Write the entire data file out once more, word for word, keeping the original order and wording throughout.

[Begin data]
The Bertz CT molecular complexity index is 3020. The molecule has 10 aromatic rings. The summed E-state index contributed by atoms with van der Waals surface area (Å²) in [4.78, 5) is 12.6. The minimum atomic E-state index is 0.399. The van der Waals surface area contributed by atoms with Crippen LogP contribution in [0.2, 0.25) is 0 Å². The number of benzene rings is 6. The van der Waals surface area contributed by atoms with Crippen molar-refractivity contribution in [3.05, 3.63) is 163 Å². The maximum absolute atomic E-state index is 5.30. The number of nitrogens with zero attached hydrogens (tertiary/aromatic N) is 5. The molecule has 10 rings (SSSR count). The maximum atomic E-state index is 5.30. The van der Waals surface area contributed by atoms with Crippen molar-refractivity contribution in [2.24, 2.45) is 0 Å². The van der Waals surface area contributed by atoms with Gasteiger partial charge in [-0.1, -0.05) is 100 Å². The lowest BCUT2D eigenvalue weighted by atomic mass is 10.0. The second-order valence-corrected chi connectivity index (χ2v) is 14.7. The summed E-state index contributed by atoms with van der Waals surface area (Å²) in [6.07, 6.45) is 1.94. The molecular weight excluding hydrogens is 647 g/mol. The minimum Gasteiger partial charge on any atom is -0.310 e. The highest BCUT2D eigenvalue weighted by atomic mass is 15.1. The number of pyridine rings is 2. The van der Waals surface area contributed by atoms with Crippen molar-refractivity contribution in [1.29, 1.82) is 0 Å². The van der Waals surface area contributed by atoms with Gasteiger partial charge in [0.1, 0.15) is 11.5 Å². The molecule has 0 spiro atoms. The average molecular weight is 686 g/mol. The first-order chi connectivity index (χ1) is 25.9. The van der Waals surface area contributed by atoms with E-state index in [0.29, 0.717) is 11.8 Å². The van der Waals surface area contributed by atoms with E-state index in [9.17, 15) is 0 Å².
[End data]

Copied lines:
The Bertz CT molecular complexity index is 3020. The molecule has 10 aromatic rings. The summed E-state index contributed by atoms with van der Waals surface area (Å²) in [4.78, 5) is 12.6. The minimum atomic E-state index is 0.399. The van der Waals surface area contributed by atoms with Crippen LogP contribution in [0.2, 0.25) is 0 Å². The number of benzene rings is 6. The van der Waals surface area contributed by atoms with Crippen molar-refractivity contribution in [3.05, 3.63) is 163 Å². The maximum absolute atomic E-state index is 5.30. The number of nitrogens with zero attached hydrogens (tertiary/aromatic N) is 5. The molecule has 10 rings (SSSR count). The maximum atomic E-state index is 5.30. The van der Waals surface area contributed by atoms with Crippen molar-refractivity contribution in [2.24, 2.45) is 0 Å². The van der Waals surface area contributed by atoms with Gasteiger partial charge in [-0.1, -0.05) is 100 Å². The lowest BCUT2D eigenvalue weighted by atomic mass is 10.0. The second-order valence-corrected chi connectivity index (χ2v) is 14.7. The summed E-state index contributed by atoms with van der Waals surface area (Å²) in [6.07, 6.45) is 1.94. The molecular weight excluding hydrogens is 647 g/mol. The minimum Gasteiger partial charge on any atom is -0.310 e. The highest BCUT2D eigenvalue weighted by atomic mass is 15.1. The number of pyridine rings is 2. The van der Waals surface area contributed by atoms with Crippen molar-refractivity contribution in [1.29, 1.82) is 0 Å². The van der Waals surface area contributed by atoms with Gasteiger partial charge in [0.1, 0.15) is 11.5 Å². The molecule has 0 spiro atoms. The average molecular weight is 686 g/mol. The first-order chi connectivity index (χ1) is 25.9. The van der Waals surface area contributed by atoms with E-state index in [0.29, 0.717) is 11.8 Å². The van der Waals surface area contributed by atoms with E-state index in [9.17, 15) is 0 Å².